David Edmonds (Uehiro Centre, Oxford University) and Nigel Warburton (freelance philosopher/writer) interview top philosophers on a wide range of topics. Two books based on the series have been published by Oxford University Press. We are currently self-funding - donations very welcome via our website http://www.philosophybites.com
Steven Nadler on Spinoza on Free Speech
Spinoza was famously heretical in his views. No surprise then that he defended free expression. Here Steven Nadler discusses Spinoza's views on this topic with Nigel Warburton.
Suki Finn on the Metaphysics of Nothing
What is the status of something that is an absence, like a hole? Suki Finn explores the metaphysics of nothing in this episode of the Philosophy Bites podcast. Suki is also the editor of a new book based on Philosophy Bites interviews with women philosophers selected from our archive Women of Ideas, to be published by Oxford University Press in April.
Peter Salmon on Derrida on Deconstruction
Jacques Derrida was a controversial philosopher whose writing could be fiendishly difficult to read. Nevertheless he had many followers. Here Pete Salmon, author of a recent biography of Derrida, manages to give a clear account of what Derrida meant by deconstruction.
This episode was sponsored by St John's College. For more information about the college go to www.sjc.edu/podcast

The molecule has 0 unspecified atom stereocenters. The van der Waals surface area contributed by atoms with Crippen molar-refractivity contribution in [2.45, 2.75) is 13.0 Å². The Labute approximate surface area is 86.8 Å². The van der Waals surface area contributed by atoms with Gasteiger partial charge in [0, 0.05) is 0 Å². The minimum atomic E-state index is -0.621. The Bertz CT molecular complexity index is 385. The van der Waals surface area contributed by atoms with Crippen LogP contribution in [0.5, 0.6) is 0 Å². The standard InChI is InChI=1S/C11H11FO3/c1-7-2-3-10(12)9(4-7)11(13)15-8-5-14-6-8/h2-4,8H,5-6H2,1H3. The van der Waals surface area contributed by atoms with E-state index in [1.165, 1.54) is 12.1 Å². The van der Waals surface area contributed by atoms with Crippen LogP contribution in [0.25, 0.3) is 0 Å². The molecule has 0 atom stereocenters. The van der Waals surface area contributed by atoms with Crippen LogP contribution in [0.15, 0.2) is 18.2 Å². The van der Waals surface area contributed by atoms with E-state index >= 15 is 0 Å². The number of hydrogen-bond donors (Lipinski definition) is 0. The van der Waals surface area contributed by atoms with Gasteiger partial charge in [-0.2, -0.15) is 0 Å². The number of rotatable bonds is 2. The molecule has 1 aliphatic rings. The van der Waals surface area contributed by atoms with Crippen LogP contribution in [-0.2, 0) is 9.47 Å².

David Bather Woods on Arthur Schopenhauer on Compassion
Nigel Warburton discusses Schopenhauer's views on compassion with David Bather Woods
Samantha Rose Hill on Hannah Arendt on Pluralism
Hannah Arendt's experience of the Eichmann trial in 1961 led her to reflect on the nature of politics, truth, and plurality. Samantha Rose Hill, author of a biography of Arendt, discusses the context for this, and the key features of Arendt's views.
We are grateful for support for this episode from St John's College - for more information about the college, including online options, go to sjc.edu/podcast
David Edmonds on Undercover Robot
David Edmonds has co-authored a children's book, Undercover Robot. Here in this bonus episode (originally released on the Thinking Books podcast) he discusses it with Nigel Warburton.
Support for stimulating conversations
I wholeheartedly recommend this podcast. I am a creative, discerning individual who plans to donate $ to back up this claim. These are the types of conversation that I luckily have with my husband on a regular basis. They provide a refreshing instillation of intelligence which are so needed in modern times. I hope Philosophy Bites has staying power beyond the lifetimes of it hosts. And if it doesn’t it provides an everlasting presence for this soothing insightful inquisitive interviewer. Thank you!!! All my gratitude. Paula Acheson in Kansas City
Good but ....
I enjoy these bite-sized episodes which (for me) serve as an intro to Western philosophers who I have heard about. In the episode on Schopenhauer, however, the glancing reference to Indian “classical” or as I would put it, ancient texts deserves more in-depth analysis and an episode of its own. Schopenhauer did more than “borrow” from ancient Indian texts; these works seem formed the basis of some of his philosophy. Too often eastern texts are used merely as references. There must be an acknowledgment of their profound influence on western thought and literature and even popular culture -from Schopenhauer to Star Trek to The Matrix -what is now known as Hinduism is behind all of these.
This is an excellent podcast, but it has its shortcomings. One is that it is a forum for left-of-center academics and thinkers. The absence of diversity is conspicuous!